You’re about to hire an employee. But he has his own business and wants to be an independent contractor. That way, he’ll pay less tax. And it’s easy for you too — you will just have to pay his invoices and won’t have to include him in your employee headcount.
But wait. There can be significant consequences from incorrectly characterizing an employee as an independent contractor. Not only can the individual, at the end of the relationship, claim he was really an employee and entitled to significant severance benefits, the tax authorities can also come knocking, as was the case recently in Quebec.
Richard Darveau is the principal director and executive officer of four companies. Through a trust, he owns 100 percent of a holding company (Groupe Bermex Inc.), which has full control over three subsidiaries operating in the furniture industry (Bermex International Inc., Finition Chez Soi Inc., and Confortec 2000 Inc.).
After the Department of Revenue completed its tax audit and the companies answered a questionnaire, all four companies received notices of assessment for 2003, 2004, and 2005 totaling $177,653.69, on the grounds that the amounts paid to Darveau as management fees for the years in question should have been considered employment income and subject to the deductions at source.
Although the companies challenged them, the assessments were maintained.
The issue before the Court of Québec and the Québec Court of Appeal was this: Is Darveau a self-employed worker bound by a service contract or an employee who is a party to a contract of employment?
According to the Court of Québec, although the control he exerts over the companies gives him a freedom similar to that of a self-employed worker, he nonetheless is a salaried employee.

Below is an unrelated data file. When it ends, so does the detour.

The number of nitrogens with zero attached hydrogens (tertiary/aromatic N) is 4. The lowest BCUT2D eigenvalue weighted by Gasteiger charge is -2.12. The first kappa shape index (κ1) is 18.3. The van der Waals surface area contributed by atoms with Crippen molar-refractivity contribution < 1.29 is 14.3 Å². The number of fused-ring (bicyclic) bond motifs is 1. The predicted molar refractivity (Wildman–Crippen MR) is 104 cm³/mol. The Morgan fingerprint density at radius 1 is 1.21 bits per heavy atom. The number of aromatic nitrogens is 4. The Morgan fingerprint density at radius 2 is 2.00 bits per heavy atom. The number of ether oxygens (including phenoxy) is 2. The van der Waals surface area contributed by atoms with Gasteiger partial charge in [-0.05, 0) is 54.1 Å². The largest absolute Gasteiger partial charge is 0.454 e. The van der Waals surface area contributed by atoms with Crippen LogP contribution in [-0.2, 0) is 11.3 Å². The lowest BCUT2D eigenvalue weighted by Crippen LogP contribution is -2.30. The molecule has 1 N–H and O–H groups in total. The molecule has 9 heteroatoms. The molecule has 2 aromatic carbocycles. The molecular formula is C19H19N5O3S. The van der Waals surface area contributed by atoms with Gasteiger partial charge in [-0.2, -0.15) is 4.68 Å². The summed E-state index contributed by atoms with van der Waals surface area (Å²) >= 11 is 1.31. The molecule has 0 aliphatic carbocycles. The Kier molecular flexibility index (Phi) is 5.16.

The Court of Appeal confirmed this decision, indicating that the relationship of subordination and control is the main criterion used to distinguish a contract of employment from a service contract. To determine that relationship, the Court of Appeal examined the extent to which the worker was integrated into the business’ activities. It found that this criterion, although developed in common law in provinces outside Quebec, was equally applicable under Québec civil law.
The following elements were indications that Darveau is highly integrated into the companies’ activities and thus is a salaried employee:
- The nature of the services rendered to the companies, namely the development of policies, procedures, and resolution of short-term problems;
- The considerable income drawn from the companies and the absence of any need to develop a clientele;
- The absence of any written agreement;
- The fact that no consulting services were rendered to other clients;
- The fact that there were no replacements in the event of his absence;
- The absence of any report to the companies of the activities engaged in and evaluation criteria for the services rendered; and
- The active role in determining his own duties.
Furthermore, the following factors were inconsistent with Darveau being an independent contractor:
- Absence of any risk of losses or chance of profits;
- The monthly remuneration was received as constantly as a salary;
- Fees were invoiced in advance, without any subsequent adjustment to reflect time actually worked;
- The work was performed in the companies’ offices;
- No tools or equipment were provided by Darveau; and
- Darveau brought no particular expertise.
Lessons to employers
This Québec Court of Appeal decision confirms that improperly identifying the contractual relationship can have a considerable financial impact on Canadian employers. As in the case in all provinces, it is therefore important to accurately characterize an individual as an employee or independent contractor from the very start.
Even though a written contract characterizing an individual as one or the other may be useful when evaluating the parties’ intent, it won’t be determinative. Instead, the courts won’t hesitate to go beyond the text to examine the true nature of the relationship between the parties.